And Ramban wrote that men say that the root of the mandrakes aid conception, but Reuven did not bring the root but rather the flowers. And he says that Leah desired the mandrakes to be entertained thereby and to enjoy their scent (as is written in Shir HaShirim 7:14, 'the mandrakes give forth their scent'.) Amd to this my mind inclines. 

And we don't know which flower is the dudaim. And Clericus says that if we come to estimate which flower it was, it is possible to say that it is what is called Amomo, whose scent is good, and its fruit is similar in form to grapes, as well as to baskets, which are called dudaim. (See Yirmeyahu 24:1.)"

An interesting idea here by JG Frazer -- that Leah's conception and birth of Yissachar, Zevulun, and Dina form an interjection, and thus a moving away from an original story in which it was Yosef's birth caused by the dudaim. And the purpose of the interjection is to move away, by a pious editor, from 'this crude boorish superstition in the patriarchal narrative'. (One might also point out the dual etymology of Yissachar to bolster this idea.)

Name-calling aside, the idea that this might be a deliberate interjection (even not by a separate editor) is remotely plausible. If so, there might be other reasons (or the same reason) to introduce this long pause between cause and effect; emphasizing God's role, over that of witchcraft.

But I don't buy it. This is simply speculation, with no real supporting evidence. And indeed, there is an etymology linking Yissachar to the dudaim. And Yosef has two etymologies, neither of which is linked to the dudaim, something we would expect if it were the original conclusion. And it is Reuven as actor, bringing the dudaim, in a way that ultimately benefited his mother. Thus, the narrative reads rather nicely as it stands, with Rachel either going for a trinket over her husband, or seeking medical / superstitional aid, with Hashem as the ultimate arbiter of who gets what.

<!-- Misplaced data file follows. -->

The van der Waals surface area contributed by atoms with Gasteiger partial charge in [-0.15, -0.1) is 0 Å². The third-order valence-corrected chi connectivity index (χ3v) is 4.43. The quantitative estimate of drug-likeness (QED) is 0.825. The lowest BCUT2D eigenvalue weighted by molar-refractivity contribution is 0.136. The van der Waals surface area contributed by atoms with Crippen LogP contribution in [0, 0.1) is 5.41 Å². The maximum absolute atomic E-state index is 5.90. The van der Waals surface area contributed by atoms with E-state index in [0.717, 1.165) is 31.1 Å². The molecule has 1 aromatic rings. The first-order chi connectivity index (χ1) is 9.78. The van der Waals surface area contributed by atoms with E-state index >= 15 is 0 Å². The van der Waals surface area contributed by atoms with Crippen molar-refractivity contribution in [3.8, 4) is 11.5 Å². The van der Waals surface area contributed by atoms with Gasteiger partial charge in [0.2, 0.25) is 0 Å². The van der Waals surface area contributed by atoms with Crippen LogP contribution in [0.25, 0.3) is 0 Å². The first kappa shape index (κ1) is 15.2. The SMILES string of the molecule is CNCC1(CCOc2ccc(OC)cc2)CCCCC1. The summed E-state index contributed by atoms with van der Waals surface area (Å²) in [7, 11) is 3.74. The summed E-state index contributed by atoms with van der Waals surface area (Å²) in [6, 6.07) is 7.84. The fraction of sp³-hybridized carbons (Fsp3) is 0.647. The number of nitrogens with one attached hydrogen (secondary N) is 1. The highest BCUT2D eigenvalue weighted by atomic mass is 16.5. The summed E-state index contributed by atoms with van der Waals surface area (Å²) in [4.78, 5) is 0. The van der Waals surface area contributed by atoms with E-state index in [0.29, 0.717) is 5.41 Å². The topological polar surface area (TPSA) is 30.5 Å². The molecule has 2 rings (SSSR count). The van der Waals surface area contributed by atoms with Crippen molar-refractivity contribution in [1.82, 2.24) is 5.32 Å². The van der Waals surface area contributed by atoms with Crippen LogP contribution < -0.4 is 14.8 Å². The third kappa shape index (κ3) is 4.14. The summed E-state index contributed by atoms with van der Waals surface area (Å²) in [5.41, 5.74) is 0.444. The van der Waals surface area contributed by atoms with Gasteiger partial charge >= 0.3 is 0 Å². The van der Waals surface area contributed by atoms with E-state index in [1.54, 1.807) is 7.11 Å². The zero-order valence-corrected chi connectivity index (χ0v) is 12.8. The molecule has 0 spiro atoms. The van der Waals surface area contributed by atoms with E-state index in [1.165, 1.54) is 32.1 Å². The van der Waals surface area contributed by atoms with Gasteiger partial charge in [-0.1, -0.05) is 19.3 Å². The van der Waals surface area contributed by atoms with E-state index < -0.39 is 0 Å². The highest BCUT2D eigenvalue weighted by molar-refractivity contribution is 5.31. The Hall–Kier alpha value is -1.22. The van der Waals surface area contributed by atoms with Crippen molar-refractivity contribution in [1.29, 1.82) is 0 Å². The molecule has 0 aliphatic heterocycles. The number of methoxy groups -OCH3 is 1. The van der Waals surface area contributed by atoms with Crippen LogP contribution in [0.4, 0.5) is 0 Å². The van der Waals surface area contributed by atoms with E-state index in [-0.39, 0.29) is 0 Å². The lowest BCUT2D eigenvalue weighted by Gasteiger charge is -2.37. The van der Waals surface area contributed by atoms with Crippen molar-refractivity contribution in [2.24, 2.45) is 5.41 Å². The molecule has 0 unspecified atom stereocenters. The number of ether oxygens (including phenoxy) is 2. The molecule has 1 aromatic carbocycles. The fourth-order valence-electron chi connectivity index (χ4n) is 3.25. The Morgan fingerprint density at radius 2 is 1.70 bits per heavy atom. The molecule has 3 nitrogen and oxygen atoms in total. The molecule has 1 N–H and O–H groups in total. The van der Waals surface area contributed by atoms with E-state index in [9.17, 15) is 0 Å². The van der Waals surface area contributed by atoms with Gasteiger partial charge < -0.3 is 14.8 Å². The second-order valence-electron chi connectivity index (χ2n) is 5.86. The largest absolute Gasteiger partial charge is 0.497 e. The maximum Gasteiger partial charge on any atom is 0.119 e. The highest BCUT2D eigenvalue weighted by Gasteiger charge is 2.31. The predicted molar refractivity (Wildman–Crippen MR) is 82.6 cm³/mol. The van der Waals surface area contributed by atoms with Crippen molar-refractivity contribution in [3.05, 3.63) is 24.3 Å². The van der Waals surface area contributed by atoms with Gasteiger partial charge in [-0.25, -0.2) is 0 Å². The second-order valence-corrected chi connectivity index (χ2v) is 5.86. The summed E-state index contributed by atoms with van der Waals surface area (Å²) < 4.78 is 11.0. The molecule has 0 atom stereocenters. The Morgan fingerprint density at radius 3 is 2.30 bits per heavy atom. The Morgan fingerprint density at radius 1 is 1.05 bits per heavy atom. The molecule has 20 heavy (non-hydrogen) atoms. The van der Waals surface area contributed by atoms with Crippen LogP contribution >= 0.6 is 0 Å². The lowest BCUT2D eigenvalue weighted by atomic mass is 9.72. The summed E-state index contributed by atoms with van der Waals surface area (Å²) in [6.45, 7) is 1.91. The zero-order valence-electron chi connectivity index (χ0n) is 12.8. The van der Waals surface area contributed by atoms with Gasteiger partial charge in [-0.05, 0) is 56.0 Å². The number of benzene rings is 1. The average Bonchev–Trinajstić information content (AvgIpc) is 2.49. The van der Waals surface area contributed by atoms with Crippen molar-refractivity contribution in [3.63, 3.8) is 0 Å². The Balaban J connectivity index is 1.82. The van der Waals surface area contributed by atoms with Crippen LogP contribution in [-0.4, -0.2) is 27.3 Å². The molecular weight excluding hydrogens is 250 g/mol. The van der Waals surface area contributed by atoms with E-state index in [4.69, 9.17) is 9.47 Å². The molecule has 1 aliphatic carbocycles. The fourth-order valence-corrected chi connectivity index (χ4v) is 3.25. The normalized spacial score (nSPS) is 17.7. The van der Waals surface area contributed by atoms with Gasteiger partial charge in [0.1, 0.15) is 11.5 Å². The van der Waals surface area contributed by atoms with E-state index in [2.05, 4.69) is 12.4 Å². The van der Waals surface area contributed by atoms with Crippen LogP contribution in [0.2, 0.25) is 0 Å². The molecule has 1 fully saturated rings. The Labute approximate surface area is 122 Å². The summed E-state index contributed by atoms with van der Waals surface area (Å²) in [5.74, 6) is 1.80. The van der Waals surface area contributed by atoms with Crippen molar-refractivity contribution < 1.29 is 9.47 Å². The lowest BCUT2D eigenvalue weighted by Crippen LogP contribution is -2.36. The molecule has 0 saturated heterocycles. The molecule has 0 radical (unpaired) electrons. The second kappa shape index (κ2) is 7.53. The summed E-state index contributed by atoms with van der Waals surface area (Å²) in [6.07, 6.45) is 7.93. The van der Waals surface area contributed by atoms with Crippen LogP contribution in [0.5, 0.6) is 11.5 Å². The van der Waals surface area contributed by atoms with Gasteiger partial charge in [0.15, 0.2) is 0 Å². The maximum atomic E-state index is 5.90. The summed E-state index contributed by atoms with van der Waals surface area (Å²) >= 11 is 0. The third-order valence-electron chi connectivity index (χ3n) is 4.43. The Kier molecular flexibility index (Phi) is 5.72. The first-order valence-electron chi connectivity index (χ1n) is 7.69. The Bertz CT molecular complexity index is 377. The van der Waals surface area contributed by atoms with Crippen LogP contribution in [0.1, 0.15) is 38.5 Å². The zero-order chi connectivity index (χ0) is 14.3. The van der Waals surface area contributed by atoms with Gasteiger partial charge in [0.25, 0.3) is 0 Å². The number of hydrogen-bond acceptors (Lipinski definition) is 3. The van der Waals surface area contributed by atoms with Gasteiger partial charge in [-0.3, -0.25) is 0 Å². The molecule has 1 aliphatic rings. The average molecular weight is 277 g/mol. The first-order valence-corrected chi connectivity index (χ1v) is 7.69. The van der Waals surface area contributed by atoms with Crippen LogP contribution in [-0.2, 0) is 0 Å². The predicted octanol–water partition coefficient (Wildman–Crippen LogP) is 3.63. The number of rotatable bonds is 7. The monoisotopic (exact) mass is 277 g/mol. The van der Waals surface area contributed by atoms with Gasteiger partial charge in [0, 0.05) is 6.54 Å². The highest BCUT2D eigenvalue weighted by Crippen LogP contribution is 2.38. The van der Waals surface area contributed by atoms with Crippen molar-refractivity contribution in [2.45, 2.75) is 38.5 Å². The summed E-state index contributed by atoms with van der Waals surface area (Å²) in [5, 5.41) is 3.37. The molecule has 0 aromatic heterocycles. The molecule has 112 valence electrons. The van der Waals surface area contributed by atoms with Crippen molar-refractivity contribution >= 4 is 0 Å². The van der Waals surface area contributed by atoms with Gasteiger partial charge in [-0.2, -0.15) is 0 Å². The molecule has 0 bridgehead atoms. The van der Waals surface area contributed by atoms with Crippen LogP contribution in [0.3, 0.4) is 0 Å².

YU Torah on parashat Vayetze

 Audio Shiurim on Vayeitzei
Rabbi Elchanan Adler: A Study of Contrasts 
Rabbi Hanan Balk: Learning from the Angels 
Rabbi Chaim Brovender: Rachel and her Father's Idols 
Rabbi Avishai David: Yaakov in the House of Lavan; Behind Enemy Lines 
Rabbi Ally Ehrman: Finding Your Place 
Rabbi Aaron Feigenbaum: Yaacov and Leah 
Rabbi Daniel Z. Feldman: Why is Maariv Optional? 
Rabbi Joel Finkelstein: Living Thankfully 
Rabbi Yossi Fuchs: A Flame in the Dark 
Rabbi Beinish Ginsburg: Yaakov greets the Malachim
Rabbi Shalom Hammer: Ultimate Purpose of Education 
Rabbi David Hirsch: The Influence of a Tzadik 
Rabbi Jesse Horn: A closer look at Yaakov's and Esuv's relationship 
Rabbi Ari Kahn: Hamakom; The Gateway of Heaven 
Rabbi Aharon Kahn: Integrity and the middah called 'Yaakov' 
Rabbi Eliakim Koenigsberg: Where are You Going? 
Rabbi Aryeh Lebowitz: Why Pigskins Are Important 
Rabbi Menachem Leibtag: Va’yvarech David – From Yaakov’s Dream to Psukei d’zimra 
Rabbi Meir Lipschitz: Yaakov's Wives 
Rabbi Dovid Miller: The Significance of Stones 
Rabbi Yaakov Neuburger: Why did Yaakov Avinu get upset at Rochel?
Rabbi Uri Orlian: Yaakov's Dream: Lessons for our Galus 
Rabbi Zev Reichman: The secret of the makom hamikdash 
Rabbi Zvi Romm: The Ten Tribes of Israel 
Rabbi Michael Rosensweig: The Avos Impact on Kodshim 
Rabbi Yonason Sacks: Tfilas Arvis Reshus or Chova 
Mrs Ilana Saks: All Beginnings Are Simple 
Rabbi Avi Schneider: Sisterly Love 
Rabbi Baruch Simon: Titen Emes Leyaakov 
Mrs. Shira Smiles: Harmonizing Household Harmony